Far too often, with communications throughout the marketing spectrum, we approach projects with a "What do we want to say?" instead of "What do they (the customer) want to know?" attitude. When your Web site is set up to provide the information your prospects are looking for, then you have an audience driven tool that acts a resource. This requires knowing what your customers are looking for. That is where the real challenge lies, and where I think companies should devote resources. That's right, put money into research.

It doesn't have to be a statistically valid phone survey (but that would help). It can be a simple focus group, which, when properly moderated, can uncover some powerful customer preferences that translate to marketing messages.

Or you can look at your existing Web traffic. What areas are people visiting on your site. Where do they spend the most time?

This is just the beginning of uncovering your prospect's desires, but it shows that such an exploration can provide structure for your communications to become something that people actually read.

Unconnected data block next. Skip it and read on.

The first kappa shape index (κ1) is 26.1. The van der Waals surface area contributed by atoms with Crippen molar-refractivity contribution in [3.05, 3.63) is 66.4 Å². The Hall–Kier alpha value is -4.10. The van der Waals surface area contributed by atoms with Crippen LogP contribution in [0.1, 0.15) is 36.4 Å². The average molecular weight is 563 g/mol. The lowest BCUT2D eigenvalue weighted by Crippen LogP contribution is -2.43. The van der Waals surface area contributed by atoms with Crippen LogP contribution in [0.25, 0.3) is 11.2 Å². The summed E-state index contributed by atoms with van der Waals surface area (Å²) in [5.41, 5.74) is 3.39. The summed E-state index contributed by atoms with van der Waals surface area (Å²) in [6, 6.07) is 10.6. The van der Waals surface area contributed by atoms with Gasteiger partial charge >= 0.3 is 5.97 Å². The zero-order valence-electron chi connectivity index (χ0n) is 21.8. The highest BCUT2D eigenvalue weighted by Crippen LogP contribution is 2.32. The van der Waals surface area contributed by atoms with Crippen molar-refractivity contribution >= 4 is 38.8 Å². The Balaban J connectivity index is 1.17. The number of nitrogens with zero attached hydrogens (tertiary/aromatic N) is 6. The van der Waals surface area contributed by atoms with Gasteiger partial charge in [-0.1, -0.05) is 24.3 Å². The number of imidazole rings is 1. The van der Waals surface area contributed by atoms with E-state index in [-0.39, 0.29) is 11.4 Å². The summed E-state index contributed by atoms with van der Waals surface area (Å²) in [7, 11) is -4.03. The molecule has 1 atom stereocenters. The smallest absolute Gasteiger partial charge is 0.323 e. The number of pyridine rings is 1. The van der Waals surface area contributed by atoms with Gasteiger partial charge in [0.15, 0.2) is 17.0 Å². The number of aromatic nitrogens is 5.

Making fun of the competition

Over at LinkedIn a marketing professional raised this question:

Would you consider it acceptable to send a mailer that pokes gentle fun at a competitor?

My answer was as follows:

I think as marketers we should rarely create "never" situations, because saying you should "never" do something limits the creative thought process. There was a time when it was said that a commercial should never run longer than 30 seconds. Now we have mini films like Hammer and Coop playing on the Internet. Thus, I think there are situations where you can consider poking fun at a competitor. But there are questions to ask.

Does the comparison inferred from "poking fun" at a competitor reflect your brand's position in the marketplace? If you are going to insinuate a flaw in your competition, your point of differentiation must be that you are the exact opposite. Mac poking fun at PCs for crashing would be more believable and palatable if Macs never crashed. However, Macs do crash, so consumers may react negatively to the comparison.